Norma Flores is staying off the roads and keeping up with the news of the Trump administration’s latest moves on immigration enforcement. An immigrant living in the Atlanta area without legal status, Flores is moving deeper into the shadows as she cares for the three U.S.-born children of her older sister, who was recently deported to Mexico.
Flores’ fears reflect the deepening anxiety among immigrants across the Atlanta area amid President Donald Trump’s crackdown on illegal immigration. Immigrants like Flores are accustomed to staying on guard. They instruct their children to not talk about their parents’ legal status. They scan social media to keep up with the whereabouts of police. They stay in constant contact by phone, ensuring their loved ones make it to their jobs or back home.
But now they are going deeper into hiding, and some are taking more serious precautions, according to local police, immigration attorneys and foreign consul generals. They are remaining close to home like Flores and rushing to obtain dual citizenship for their children in case they are deported. They are also flooding the phone lines of foreign consulates in Atlanta and streaming into local immigration law offices.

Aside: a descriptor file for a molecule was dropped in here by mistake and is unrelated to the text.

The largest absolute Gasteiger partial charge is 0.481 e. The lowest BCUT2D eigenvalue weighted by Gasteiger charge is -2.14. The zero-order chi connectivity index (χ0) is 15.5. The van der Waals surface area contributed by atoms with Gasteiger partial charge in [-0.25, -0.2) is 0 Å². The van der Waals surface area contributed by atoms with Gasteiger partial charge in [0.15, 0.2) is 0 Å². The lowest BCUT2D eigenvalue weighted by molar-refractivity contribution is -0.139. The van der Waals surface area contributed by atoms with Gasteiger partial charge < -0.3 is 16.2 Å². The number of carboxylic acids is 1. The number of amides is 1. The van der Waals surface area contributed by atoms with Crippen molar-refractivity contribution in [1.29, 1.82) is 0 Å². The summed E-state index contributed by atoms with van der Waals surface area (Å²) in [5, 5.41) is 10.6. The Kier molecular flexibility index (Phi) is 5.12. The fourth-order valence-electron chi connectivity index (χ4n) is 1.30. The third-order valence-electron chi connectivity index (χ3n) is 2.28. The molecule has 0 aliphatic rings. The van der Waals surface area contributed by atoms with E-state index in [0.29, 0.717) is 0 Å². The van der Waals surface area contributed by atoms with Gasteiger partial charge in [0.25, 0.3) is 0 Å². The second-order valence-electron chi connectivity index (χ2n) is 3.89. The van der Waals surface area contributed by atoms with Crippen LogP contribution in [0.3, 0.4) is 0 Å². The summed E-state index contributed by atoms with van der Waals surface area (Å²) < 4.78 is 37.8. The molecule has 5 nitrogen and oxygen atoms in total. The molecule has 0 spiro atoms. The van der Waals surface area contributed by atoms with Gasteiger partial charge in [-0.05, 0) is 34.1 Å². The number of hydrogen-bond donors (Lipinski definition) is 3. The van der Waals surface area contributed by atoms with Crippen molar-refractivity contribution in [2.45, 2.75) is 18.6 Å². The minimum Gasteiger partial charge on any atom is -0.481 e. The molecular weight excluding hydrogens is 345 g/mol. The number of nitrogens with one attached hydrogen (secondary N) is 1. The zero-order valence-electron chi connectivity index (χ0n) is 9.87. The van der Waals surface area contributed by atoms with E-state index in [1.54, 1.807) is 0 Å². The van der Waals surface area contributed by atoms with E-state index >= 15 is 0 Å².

At the same time, police have noticed an alarming drop in 911 calls from an area heavily populated with immigrants and are hearing reports of parents keeping their kids home from school. Other immigrants are said to be selling off their cars and homes and preparing to return to their native countries.
“Ever since my sister was detained, her children have suffered a lot,” Flores said. “They cry and ask about her. I hope that the government can provide her with an opportunity to be with her children again.”